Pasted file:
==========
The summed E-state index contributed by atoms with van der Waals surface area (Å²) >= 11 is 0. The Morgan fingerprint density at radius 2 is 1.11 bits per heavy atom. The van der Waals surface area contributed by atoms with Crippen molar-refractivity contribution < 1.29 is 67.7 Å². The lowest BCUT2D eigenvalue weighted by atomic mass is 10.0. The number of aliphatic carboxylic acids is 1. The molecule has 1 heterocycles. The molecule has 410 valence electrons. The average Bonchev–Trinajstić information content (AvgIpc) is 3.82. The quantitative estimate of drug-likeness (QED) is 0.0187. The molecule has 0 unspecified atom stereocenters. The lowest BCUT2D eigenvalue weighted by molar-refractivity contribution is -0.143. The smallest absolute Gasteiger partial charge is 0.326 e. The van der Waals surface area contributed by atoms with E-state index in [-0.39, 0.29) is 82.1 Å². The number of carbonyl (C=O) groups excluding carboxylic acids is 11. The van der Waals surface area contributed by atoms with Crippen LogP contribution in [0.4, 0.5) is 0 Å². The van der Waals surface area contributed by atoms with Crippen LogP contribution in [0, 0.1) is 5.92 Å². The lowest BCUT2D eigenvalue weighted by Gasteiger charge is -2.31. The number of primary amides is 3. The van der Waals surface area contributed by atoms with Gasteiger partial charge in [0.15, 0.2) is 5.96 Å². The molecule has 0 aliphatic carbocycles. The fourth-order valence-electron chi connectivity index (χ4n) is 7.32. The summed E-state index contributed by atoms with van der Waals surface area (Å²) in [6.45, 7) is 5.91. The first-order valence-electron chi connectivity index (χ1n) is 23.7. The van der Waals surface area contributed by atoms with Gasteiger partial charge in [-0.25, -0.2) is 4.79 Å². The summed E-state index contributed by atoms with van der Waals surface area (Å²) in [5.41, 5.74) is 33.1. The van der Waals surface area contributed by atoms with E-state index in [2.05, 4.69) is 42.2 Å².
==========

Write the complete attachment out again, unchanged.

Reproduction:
The summed E-state index contributed by atoms with van der Waals surface area (Å²) >= 11 is 0. The Morgan fingerprint density at radius 2 is 1.11 bits per heavy atom. The van der Waals surface area contributed by atoms with Crippen molar-refractivity contribution < 1.29 is 67.7 Å². The lowest BCUT2D eigenvalue weighted by atomic mass is 10.0. The number of aliphatic carboxylic acids is 1. The molecule has 1 heterocycles. The molecule has 410 valence electrons. The average Bonchev–Trinajstić information content (AvgIpc) is 3.82. The quantitative estimate of drug-likeness (QED) is 0.0187. The molecule has 0 unspecified atom stereocenters. The lowest BCUT2D eigenvalue weighted by molar-refractivity contribution is -0.143. The smallest absolute Gasteiger partial charge is 0.326 e. The van der Waals surface area contributed by atoms with E-state index in [-0.39, 0.29) is 82.1 Å². The number of carbonyl (C=O) groups excluding carboxylic acids is 11. The van der Waals surface area contributed by atoms with Crippen LogP contribution in [0.4, 0.5) is 0 Å². The van der Waals surface area contributed by atoms with Crippen LogP contribution in [0, 0.1) is 5.92 Å². The lowest BCUT2D eigenvalue weighted by Gasteiger charge is -2.31. The number of primary amides is 3. The van der Waals surface area contributed by atoms with Gasteiger partial charge in [0.15, 0.2) is 5.96 Å². The molecule has 0 aliphatic carbocycles. The fourth-order valence-electron chi connectivity index (χ4n) is 7.32. The summed E-state index contributed by atoms with van der Waals surface area (Å²) in [6.45, 7) is 5.91. The first-order valence-electron chi connectivity index (χ1n) is 23.7. The van der Waals surface area contributed by atoms with Gasteiger partial charge in [-0.25, -0.2) is 4.79 Å². The summed E-state index contributed by atoms with van der Waals surface area (Å²) in [5.41, 5.74) is 33.1. The van der Waals surface area contributed by atoms with E-state index in [2.05, 4.69) is 42.2 Å².